Quote:
The Colonel being a man of an independent and originating mind, and consequently one of those who are not led by the examples and customs of others any farther than found consonant with their own notions, had noticed, with dislike, the propensity of the proprietors of most of the townships of the State [of Vermont] to bestow on their respective grants the names of the towns in the old States where they resided, or with which they were in some way associated; and he, therefore, resolved to have a new name for the township in which he was interested - one which should not be obnoxious to the imputation of such servility as had been shown in the naming of the other towns in the new State, and one, at the same time, which should obviate the inconvenience and confusion that he foresaw must someday arise in consequence of having so many places of the same name in one confederacy.

And in casting about for such a name as he would be willing to appropriate for the purpose, he thought of the city of France bearing the name of Montpelier, a word originally compounded, perhaps, of Mont, a hill or mountain, and peller, bare or shorn, and first bestowed on account of some bare elevation at or near the site of that city.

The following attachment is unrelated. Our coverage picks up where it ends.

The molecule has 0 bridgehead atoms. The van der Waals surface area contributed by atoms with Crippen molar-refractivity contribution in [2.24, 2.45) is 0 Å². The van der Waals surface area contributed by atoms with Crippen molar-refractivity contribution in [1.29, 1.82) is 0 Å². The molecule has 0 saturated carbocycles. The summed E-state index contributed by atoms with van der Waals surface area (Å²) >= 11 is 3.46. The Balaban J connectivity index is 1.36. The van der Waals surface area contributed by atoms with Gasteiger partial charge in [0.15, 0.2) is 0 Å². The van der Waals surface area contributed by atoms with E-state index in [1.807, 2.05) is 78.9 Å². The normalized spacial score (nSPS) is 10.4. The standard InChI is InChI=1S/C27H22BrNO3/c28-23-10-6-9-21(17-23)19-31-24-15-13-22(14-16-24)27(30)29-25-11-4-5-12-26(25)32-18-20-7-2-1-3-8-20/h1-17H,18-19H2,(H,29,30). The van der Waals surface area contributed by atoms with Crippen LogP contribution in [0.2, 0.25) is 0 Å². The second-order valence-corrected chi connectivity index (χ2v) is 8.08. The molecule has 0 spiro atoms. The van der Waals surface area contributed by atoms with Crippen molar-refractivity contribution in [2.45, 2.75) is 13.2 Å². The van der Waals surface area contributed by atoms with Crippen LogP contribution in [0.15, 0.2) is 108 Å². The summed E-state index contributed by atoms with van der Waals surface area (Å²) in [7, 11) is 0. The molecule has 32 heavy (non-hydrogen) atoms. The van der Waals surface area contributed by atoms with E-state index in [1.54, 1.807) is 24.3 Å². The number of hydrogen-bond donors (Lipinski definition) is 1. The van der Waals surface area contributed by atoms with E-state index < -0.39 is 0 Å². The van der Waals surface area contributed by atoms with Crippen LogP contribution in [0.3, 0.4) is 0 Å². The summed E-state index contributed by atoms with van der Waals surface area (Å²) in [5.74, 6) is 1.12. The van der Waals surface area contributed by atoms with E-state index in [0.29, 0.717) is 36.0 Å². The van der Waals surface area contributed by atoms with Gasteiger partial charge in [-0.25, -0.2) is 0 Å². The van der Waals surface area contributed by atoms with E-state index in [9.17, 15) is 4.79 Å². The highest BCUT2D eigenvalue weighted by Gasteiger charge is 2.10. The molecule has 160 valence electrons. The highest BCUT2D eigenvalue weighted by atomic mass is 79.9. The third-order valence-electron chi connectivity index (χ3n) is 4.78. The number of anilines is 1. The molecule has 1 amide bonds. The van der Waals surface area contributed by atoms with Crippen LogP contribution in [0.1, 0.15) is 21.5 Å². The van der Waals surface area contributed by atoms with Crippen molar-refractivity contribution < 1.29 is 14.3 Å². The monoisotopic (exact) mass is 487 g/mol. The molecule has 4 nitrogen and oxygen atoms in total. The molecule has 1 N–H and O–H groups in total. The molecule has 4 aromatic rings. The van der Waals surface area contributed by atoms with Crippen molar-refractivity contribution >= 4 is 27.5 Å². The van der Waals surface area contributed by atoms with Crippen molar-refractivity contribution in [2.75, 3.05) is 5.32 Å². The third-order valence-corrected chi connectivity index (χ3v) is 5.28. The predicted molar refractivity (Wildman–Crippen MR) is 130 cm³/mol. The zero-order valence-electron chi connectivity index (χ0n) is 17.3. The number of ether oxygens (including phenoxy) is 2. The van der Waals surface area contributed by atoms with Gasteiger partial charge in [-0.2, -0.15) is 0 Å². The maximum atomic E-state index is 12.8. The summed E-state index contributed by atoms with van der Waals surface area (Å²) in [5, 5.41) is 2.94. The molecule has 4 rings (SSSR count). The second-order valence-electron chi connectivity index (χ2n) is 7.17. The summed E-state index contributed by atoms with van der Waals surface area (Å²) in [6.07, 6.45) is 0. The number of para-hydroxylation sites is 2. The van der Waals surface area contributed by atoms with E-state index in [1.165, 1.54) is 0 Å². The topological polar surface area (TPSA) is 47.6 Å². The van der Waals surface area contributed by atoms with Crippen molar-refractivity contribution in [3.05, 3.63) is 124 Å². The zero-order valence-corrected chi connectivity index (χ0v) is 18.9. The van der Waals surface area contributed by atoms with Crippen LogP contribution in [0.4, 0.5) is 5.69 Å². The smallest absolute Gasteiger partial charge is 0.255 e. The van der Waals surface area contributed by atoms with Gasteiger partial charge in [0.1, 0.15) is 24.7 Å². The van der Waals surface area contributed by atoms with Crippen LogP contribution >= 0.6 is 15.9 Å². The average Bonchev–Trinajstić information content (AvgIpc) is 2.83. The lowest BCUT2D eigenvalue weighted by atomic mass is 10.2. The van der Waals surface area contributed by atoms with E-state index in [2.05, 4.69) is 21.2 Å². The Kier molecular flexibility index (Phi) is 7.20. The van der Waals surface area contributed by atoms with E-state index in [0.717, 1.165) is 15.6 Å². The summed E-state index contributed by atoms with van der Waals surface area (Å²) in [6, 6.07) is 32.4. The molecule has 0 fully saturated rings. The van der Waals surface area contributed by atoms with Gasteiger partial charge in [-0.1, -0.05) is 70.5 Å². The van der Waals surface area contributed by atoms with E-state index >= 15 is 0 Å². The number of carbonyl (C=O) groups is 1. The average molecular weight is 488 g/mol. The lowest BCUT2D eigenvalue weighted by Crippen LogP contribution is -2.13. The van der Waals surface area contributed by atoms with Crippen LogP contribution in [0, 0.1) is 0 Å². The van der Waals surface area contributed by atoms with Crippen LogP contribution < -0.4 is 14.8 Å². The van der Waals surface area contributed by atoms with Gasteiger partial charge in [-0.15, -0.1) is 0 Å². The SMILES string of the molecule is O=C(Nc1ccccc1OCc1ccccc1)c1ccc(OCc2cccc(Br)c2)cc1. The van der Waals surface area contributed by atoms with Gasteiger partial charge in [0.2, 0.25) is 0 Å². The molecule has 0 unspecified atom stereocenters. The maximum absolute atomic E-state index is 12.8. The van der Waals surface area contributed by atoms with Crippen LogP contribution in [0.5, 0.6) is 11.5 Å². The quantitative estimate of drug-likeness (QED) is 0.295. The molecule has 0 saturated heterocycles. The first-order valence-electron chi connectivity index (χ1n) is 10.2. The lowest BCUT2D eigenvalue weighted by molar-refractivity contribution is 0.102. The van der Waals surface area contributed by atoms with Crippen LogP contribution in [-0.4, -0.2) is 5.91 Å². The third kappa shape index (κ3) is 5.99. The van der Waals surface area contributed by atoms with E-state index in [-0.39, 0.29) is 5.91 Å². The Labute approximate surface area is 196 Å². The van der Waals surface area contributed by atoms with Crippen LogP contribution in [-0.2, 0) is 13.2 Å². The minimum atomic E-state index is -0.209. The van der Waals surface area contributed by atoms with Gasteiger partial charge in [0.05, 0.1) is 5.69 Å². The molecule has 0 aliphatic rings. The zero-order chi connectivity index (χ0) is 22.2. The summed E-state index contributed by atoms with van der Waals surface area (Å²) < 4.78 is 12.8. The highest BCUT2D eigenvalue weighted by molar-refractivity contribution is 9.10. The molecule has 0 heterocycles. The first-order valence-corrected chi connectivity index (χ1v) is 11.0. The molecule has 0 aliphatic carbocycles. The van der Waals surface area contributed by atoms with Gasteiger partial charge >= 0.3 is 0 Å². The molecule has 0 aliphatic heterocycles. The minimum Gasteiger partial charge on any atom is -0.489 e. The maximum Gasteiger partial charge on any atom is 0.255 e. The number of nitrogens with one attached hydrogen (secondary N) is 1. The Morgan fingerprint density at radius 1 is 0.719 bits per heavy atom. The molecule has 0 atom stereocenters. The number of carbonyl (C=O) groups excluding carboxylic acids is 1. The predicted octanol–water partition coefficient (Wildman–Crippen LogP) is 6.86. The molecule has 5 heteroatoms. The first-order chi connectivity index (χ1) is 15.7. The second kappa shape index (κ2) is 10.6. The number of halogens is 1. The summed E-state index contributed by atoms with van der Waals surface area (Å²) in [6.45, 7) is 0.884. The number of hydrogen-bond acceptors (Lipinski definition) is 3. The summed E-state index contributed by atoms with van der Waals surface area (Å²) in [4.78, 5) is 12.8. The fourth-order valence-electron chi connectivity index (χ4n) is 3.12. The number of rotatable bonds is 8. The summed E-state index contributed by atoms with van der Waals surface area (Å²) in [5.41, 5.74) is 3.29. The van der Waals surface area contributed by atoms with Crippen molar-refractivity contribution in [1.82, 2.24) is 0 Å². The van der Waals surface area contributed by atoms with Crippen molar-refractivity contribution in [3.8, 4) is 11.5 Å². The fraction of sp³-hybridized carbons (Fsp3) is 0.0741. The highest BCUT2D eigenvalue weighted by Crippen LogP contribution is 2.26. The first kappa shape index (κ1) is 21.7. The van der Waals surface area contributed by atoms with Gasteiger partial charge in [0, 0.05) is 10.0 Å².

But however that may be, the name, the more particular applicability of which for the name of a town among the mountains was suggested by the first part of the word, seemed to strike the fancy and meet the requirements of the Colonel; and proposing it to his fellow petitioners for the proposed grant of a township here, it was at once adopted, the name of Montpelier inserted in the petition to the Legislature, and the grant made accordingly [in October 1780].
-History of the Town of Montpelier, by Daniel Thompson, 1860.

Please note the above book is now out of copyright and, as such, is public domain.

As a general rule, whenever you see a French name in Vermont, ignore any such idea of attempting to pronounce it in the French manner.

Montpelier is, indeed, pronounced, mont-PEEL-yer. The county where are Johnson and Stowe, Lamoille, is also easy to pronounce. Think of a French circumciser, luh-MOYLE. Montpelier's twin town, Barre, is what you pluck from a shrub, BERRY. Isle La Motte is, ayllaMOT; just run it all together. And as for Mr. Champlain's eponymous discovery, pronounce it, cham-PLANE.